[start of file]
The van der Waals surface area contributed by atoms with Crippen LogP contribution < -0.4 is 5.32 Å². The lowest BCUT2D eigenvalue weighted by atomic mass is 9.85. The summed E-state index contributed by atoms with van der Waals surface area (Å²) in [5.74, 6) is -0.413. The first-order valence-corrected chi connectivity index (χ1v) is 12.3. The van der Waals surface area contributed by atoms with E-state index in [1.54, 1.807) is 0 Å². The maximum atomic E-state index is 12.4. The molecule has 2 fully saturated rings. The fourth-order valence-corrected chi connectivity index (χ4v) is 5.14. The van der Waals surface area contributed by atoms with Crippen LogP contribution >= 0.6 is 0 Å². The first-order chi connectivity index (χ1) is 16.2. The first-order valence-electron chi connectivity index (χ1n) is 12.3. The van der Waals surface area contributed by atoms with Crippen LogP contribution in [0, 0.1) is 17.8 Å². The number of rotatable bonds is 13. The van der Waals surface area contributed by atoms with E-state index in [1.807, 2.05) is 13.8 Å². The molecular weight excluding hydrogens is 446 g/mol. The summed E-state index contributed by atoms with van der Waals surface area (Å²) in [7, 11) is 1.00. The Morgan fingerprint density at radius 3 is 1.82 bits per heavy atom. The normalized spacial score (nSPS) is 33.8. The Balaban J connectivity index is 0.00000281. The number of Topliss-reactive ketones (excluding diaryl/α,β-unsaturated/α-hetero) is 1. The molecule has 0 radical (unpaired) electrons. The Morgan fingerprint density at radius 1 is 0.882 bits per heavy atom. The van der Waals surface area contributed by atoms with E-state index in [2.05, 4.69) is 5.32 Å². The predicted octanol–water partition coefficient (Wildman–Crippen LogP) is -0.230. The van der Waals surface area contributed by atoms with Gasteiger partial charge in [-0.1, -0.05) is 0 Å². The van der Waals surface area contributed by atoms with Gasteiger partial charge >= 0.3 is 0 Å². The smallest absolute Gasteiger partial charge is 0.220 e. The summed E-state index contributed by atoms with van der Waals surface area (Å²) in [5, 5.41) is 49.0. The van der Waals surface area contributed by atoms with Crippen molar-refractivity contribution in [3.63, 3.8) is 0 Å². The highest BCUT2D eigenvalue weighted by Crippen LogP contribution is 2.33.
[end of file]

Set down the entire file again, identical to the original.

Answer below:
The van der Waals surface area contributed by atoms with Crippen LogP contribution < -0.4 is 5.32 Å². The lowest BCUT2D eigenvalue weighted by atomic mass is 9.85. The summed E-state index contributed by atoms with van der Waals surface area (Å²) in [5.74, 6) is -0.413. The first-order valence-corrected chi connectivity index (χ1v) is 12.3. The van der Waals surface area contributed by atoms with E-state index in [1.54, 1.807) is 0 Å². The maximum atomic E-state index is 12.4. The molecule has 2 fully saturated rings. The fourth-order valence-corrected chi connectivity index (χ4v) is 5.14. The van der Waals surface area contributed by atoms with Crippen LogP contribution >= 0.6 is 0 Å². The first-order chi connectivity index (χ1) is 16.2. The first-order valence-electron chi connectivity index (χ1n) is 12.3. The van der Waals surface area contributed by atoms with Crippen LogP contribution in [0, 0.1) is 17.8 Å². The number of rotatable bonds is 13. The van der Waals surface area contributed by atoms with E-state index in [1.807, 2.05) is 13.8 Å². The molecular weight excluding hydrogens is 446 g/mol. The summed E-state index contributed by atoms with van der Waals surface area (Å²) in [7, 11) is 1.00. The Morgan fingerprint density at radius 3 is 1.82 bits per heavy atom. The normalized spacial score (nSPS) is 33.8. The Balaban J connectivity index is 0.00000281. The number of Topliss-reactive ketones (excluding diaryl/α,β-unsaturated/α-hetero) is 1. The molecule has 0 radical (unpaired) electrons. The Morgan fingerprint density at radius 1 is 0.882 bits per heavy atom. The van der Waals surface area contributed by atoms with E-state index in [2.05, 4.69) is 5.32 Å². The predicted octanol–water partition coefficient (Wildman–Crippen LogP) is -0.230. The van der Waals surface area contributed by atoms with Gasteiger partial charge in [-0.1, -0.05) is 0 Å². The van der Waals surface area contributed by atoms with Gasteiger partial charge >= 0.3 is 0 Å². The smallest absolute Gasteiger partial charge is 0.220 e. The summed E-state index contributed by atoms with van der Waals surface area (Å²) in [5, 5.41) is 49.0. The van der Waals surface area contributed by atoms with Crippen molar-refractivity contribution in [3.63, 3.8) is 0 Å². The highest BCUT2D eigenvalue weighted by Crippen LogP contribution is 2.33.